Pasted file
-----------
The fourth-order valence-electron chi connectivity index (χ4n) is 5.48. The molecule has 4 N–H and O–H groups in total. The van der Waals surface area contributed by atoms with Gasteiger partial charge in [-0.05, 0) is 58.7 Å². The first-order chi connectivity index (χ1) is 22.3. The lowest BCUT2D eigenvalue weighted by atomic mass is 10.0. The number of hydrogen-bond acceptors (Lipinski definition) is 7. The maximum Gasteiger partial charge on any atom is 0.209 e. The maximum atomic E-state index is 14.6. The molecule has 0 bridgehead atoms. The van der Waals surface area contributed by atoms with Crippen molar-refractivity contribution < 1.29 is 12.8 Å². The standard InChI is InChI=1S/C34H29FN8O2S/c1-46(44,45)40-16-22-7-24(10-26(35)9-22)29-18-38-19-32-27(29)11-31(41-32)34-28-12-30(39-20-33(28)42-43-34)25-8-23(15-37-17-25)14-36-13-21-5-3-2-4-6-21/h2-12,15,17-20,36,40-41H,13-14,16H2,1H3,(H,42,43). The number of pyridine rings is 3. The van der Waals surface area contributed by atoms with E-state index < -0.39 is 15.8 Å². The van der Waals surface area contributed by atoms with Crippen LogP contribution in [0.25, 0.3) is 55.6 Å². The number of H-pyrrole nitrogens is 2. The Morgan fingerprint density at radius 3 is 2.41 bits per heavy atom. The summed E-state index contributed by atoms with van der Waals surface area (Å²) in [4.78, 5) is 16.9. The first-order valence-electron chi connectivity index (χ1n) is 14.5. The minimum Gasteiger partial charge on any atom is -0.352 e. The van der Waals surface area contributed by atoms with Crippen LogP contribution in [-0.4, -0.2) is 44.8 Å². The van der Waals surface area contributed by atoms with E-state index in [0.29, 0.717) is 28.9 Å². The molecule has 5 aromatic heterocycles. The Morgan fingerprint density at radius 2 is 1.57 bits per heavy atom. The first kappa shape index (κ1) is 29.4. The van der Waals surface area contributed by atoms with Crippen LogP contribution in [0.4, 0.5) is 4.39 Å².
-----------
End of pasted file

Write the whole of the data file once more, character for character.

The fourth-order valence-electron chi connectivity index (χ4n) is 5.48. The molecule has 4 N–H and O–H groups in total. The van der Waals surface area contributed by atoms with Gasteiger partial charge in [-0.05, 0) is 58.7 Å². The first-order chi connectivity index (χ1) is 22.3. The lowest BCUT2D eigenvalue weighted by atomic mass is 10.0. The number of hydrogen-bond acceptors (Lipinski definition) is 7. The maximum Gasteiger partial charge on any atom is 0.209 e. The maximum atomic E-state index is 14.6. The molecule has 0 bridgehead atoms. The van der Waals surface area contributed by atoms with Crippen molar-refractivity contribution < 1.29 is 12.8 Å². The standard InChI is InChI=1S/C34H29FN8O2S/c1-46(44,45)40-16-22-7-24(10-26(35)9-22)29-18-38-19-32-27(29)11-31(41-32)34-28-12-30(39-20-33(28)42-43-34)25-8-23(15-37-17-25)14-36-13-21-5-3-2-4-6-21/h2-12,15,17-20,36,40-41H,13-14,16H2,1H3,(H,42,43). The number of pyridine rings is 3. The van der Waals surface area contributed by atoms with E-state index < -0.39 is 15.8 Å². The van der Waals surface area contributed by atoms with Crippen LogP contribution in [0.25, 0.3) is 55.6 Å². The number of H-pyrrole nitrogens is 2. The Morgan fingerprint density at radius 3 is 2.41 bits per heavy atom. The summed E-state index contributed by atoms with van der Waals surface area (Å²) in [4.78, 5) is 16.9. The first-order valence-electron chi connectivity index (χ1n) is 14.5. The minimum Gasteiger partial charge on any atom is -0.352 e. The van der Waals surface area contributed by atoms with Crippen LogP contribution in [-0.4, -0.2) is 44.8 Å². The van der Waals surface area contributed by atoms with E-state index in [0.29, 0.717) is 28.9 Å². The molecule has 5 aromatic heterocycles. The Morgan fingerprint density at radius 2 is 1.57 bits per heavy atom. The first kappa shape index (κ1) is 29.4. The van der Waals surface area contributed by atoms with Crippen LogP contribution in [0.4, 0.5) is 4.39 Å².